GOOD BEHAVOUR in pets is best encouraged with a mix of carrots and sticks. The government's proposals around ‘tax and procurement' seem to apply that principle to the way business conducts its tax affairs. A ‘good' record puts you in with a chance of government business; a ‘bad' record will probably shut you out.
In many ways that is fair enough. A business that wants to benefit from publicly-funded business should be prepared to follow the rules laid down on the public's behalf by the government, and those rules must include tax. The difficulty is defining ‘good' and ‘bad'.
The brief consultation document that came out in mid-February on this issue had a laughably short window for responses. It says something about the draft proposals that 50 bodies, including the CIoT, responded; ours and many others had some trenchant criticism of the proposals. Thankfully the response document, published with the Budget, shows the government has listened and made many changes.
The headline change is probably that the ‘occasion of non-compliance' operates on or after 1 April 2013, instead of going back ten or more years. Next, an occasion of non-compliance will primarily be something caught by the GAAR, the ‘Halifax' principle, or a failed DOTAS scheme. References to Targeted Anti-Avoidance Rules (TAARs) in this area have gone, which makes the rules much clearer.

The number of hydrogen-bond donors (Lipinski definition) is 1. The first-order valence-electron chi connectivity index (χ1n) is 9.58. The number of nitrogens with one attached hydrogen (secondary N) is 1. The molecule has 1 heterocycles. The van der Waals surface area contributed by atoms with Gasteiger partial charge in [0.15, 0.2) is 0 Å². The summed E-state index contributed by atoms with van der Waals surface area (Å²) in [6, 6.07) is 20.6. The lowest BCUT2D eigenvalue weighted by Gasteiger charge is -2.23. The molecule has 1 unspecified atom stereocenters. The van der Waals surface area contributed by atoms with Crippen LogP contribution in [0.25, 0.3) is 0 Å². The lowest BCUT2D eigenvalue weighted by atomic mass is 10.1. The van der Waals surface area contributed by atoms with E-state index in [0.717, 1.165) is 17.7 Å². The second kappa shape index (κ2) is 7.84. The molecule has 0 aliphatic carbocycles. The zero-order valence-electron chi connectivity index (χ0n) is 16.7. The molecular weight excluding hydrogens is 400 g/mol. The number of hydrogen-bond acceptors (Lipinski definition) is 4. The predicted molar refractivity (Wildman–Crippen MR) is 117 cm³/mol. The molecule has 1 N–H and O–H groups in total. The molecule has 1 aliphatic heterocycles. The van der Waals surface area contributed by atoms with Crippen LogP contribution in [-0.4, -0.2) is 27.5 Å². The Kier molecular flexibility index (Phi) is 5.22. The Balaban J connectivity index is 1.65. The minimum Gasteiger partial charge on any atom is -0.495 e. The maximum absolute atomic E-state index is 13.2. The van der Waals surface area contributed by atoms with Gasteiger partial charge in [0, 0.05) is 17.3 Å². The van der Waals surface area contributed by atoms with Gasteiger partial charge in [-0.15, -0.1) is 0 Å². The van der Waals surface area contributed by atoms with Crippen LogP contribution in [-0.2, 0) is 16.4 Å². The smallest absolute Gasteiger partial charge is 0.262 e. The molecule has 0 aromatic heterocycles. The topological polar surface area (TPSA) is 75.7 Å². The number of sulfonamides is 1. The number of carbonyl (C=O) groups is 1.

All of that is very welcome but the most useful practical change in many ways is how groups have to apply the rules. The initial proposals were in terms of the group - potentially a worldwide multinational - having to certify compliance with TAAR and equivalent in every territory they had operations. Thankfully, the requirement will now be in terms of the ‘economic operator', i.e. the organisation that is really going for the contract. And to make sure there is a level playing field, foreign bidders will have to self-certify their compliance with equivalent local tax rules.
Overall, we seem to have got to a reasonably sensible position and one has to say that the consultation has been effective. Hopefully the government will not take it as a sign that future consultations should be on a nine working day timescale.
This is not an academic subject: it affects whether the UK can get its public contracts carried out by the best people and whether businesses interested in such projects can operate in a sensible environment. The proposals now seem to encourage good future behaviour, which is as it should be, with pets as with taxpayers.
Patrick Stevens is the president of the CIoT
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